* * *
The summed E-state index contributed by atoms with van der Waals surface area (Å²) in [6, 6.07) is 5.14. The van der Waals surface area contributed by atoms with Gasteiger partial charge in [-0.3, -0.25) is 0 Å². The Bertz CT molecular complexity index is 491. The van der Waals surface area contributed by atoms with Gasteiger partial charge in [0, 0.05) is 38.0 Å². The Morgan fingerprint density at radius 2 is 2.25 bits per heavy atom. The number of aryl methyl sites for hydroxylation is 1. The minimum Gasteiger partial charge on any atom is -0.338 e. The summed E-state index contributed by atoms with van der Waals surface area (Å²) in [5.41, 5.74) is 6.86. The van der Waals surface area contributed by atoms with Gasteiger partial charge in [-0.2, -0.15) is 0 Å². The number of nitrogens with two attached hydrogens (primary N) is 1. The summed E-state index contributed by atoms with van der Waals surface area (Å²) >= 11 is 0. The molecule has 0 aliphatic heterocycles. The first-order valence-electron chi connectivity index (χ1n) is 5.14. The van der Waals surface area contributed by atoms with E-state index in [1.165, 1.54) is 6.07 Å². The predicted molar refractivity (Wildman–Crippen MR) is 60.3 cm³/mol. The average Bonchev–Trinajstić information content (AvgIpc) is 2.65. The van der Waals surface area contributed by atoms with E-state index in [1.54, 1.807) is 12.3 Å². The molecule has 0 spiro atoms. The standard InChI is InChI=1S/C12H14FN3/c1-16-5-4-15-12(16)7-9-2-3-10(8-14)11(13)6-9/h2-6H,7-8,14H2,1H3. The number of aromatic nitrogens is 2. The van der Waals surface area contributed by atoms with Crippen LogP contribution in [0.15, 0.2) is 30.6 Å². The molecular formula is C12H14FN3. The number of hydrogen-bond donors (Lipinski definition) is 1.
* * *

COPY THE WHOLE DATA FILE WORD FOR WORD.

The summed E-state index contributed by atoms with van der Waals surface area (Å²) in [6, 6.07) is 5.14. The van der Waals surface area contributed by atoms with Gasteiger partial charge in [-0.3, -0.25) is 0 Å². The Bertz CT molecular complexity index is 491. The van der Waals surface area contributed by atoms with Gasteiger partial charge in [0, 0.05) is 38.0 Å². The Morgan fingerprint density at radius 2 is 2.25 bits per heavy atom. The number of aryl methyl sites for hydroxylation is 1. The minimum Gasteiger partial charge on any atom is -0.338 e. The summed E-state index contributed by atoms with van der Waals surface area (Å²) in [5.41, 5.74) is 6.86. The van der Waals surface area contributed by atoms with Gasteiger partial charge in [-0.2, -0.15) is 0 Å². The number of nitrogens with two attached hydrogens (primary N) is 1. The summed E-state index contributed by atoms with van der Waals surface area (Å²) >= 11 is 0. The molecule has 0 aliphatic heterocycles. The first-order valence-electron chi connectivity index (χ1n) is 5.14. The van der Waals surface area contributed by atoms with E-state index in [1.165, 1.54) is 6.07 Å². The predicted molar refractivity (Wildman–Crippen MR) is 60.3 cm³/mol. The average Bonchev–Trinajstić information content (AvgIpc) is 2.65. The van der Waals surface area contributed by atoms with E-state index in [1.54, 1.807) is 12.3 Å². The molecule has 0 spiro atoms. The standard InChI is InChI=1S/C12H14FN3/c1-16-5-4-15-12(16)7-9-2-3-10(8-14)11(13)6-9/h2-6H,7-8,14H2,1H3. The number of aromatic nitrogens is 2. The van der Waals surface area contributed by atoms with Crippen LogP contribution in [0.15, 0.2) is 30.6 Å². The molecular formula is C12H14FN3. The number of hydrogen-bond donors (Lipinski definition) is 1.